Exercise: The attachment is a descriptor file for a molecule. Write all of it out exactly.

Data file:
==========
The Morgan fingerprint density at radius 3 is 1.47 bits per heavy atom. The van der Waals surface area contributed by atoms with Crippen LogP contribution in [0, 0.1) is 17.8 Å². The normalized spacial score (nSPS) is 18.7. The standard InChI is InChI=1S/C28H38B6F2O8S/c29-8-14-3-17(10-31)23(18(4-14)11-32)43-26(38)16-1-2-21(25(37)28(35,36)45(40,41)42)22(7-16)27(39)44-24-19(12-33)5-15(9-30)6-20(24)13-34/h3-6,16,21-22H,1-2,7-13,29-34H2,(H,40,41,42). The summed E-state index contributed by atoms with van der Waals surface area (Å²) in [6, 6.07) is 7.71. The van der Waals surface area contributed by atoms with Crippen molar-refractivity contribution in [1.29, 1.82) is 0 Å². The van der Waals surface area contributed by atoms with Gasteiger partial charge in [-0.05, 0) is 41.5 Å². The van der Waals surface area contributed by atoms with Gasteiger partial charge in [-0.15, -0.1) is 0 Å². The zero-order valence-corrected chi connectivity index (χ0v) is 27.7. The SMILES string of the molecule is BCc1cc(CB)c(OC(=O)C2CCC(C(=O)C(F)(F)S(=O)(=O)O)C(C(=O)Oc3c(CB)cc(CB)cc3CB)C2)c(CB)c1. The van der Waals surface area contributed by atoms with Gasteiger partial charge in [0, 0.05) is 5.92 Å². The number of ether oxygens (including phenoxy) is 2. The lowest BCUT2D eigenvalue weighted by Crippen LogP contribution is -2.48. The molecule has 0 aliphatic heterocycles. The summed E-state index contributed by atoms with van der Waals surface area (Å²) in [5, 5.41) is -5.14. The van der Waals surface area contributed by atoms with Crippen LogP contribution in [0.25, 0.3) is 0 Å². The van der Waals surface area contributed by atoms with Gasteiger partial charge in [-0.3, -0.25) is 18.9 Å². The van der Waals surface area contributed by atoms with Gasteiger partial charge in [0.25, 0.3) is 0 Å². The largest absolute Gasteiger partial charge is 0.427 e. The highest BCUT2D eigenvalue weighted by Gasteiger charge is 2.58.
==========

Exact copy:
The Morgan fingerprint density at radius 3 is 1.47 bits per heavy atom. The van der Waals surface area contributed by atoms with Crippen LogP contribution in [0, 0.1) is 17.8 Å². The normalized spacial score (nSPS) is 18.7. The standard InChI is InChI=1S/C28H38B6F2O8S/c29-8-14-3-17(10-31)23(18(4-14)11-32)43-26(38)16-1-2-21(25(37)28(35,36)45(40,41)42)22(7-16)27(39)44-24-19(12-33)5-15(9-30)6-20(24)13-34/h3-6,16,21-22H,1-2,7-13,29-34H2,(H,40,41,42). The summed E-state index contributed by atoms with van der Waals surface area (Å²) in [6, 6.07) is 7.71. The van der Waals surface area contributed by atoms with Crippen molar-refractivity contribution in [1.29, 1.82) is 0 Å². The van der Waals surface area contributed by atoms with Gasteiger partial charge in [-0.05, 0) is 41.5 Å². The van der Waals surface area contributed by atoms with Gasteiger partial charge in [-0.15, -0.1) is 0 Å². The zero-order valence-corrected chi connectivity index (χ0v) is 27.7. The SMILES string of the molecule is BCc1cc(CB)c(OC(=O)C2CCC(C(=O)C(F)(F)S(=O)(=O)O)C(C(=O)Oc3c(CB)cc(CB)cc3CB)C2)c(CB)c1. The van der Waals surface area contributed by atoms with Gasteiger partial charge in [0, 0.05) is 5.92 Å². The number of ether oxygens (including phenoxy) is 2. The lowest BCUT2D eigenvalue weighted by Crippen LogP contribution is -2.48. The molecule has 0 aliphatic heterocycles. The summed E-state index contributed by atoms with van der Waals surface area (Å²) in [5, 5.41) is -5.14. The van der Waals surface area contributed by atoms with Crippen LogP contribution in [0.25, 0.3) is 0 Å². The van der Waals surface area contributed by atoms with Gasteiger partial charge in [-0.3, -0.25) is 18.9 Å². The van der Waals surface area contributed by atoms with Gasteiger partial charge in [0.25, 0.3) is 0 Å². The largest absolute Gasteiger partial charge is 0.427 e. The highest BCUT2D eigenvalue weighted by Gasteiger charge is 2.58.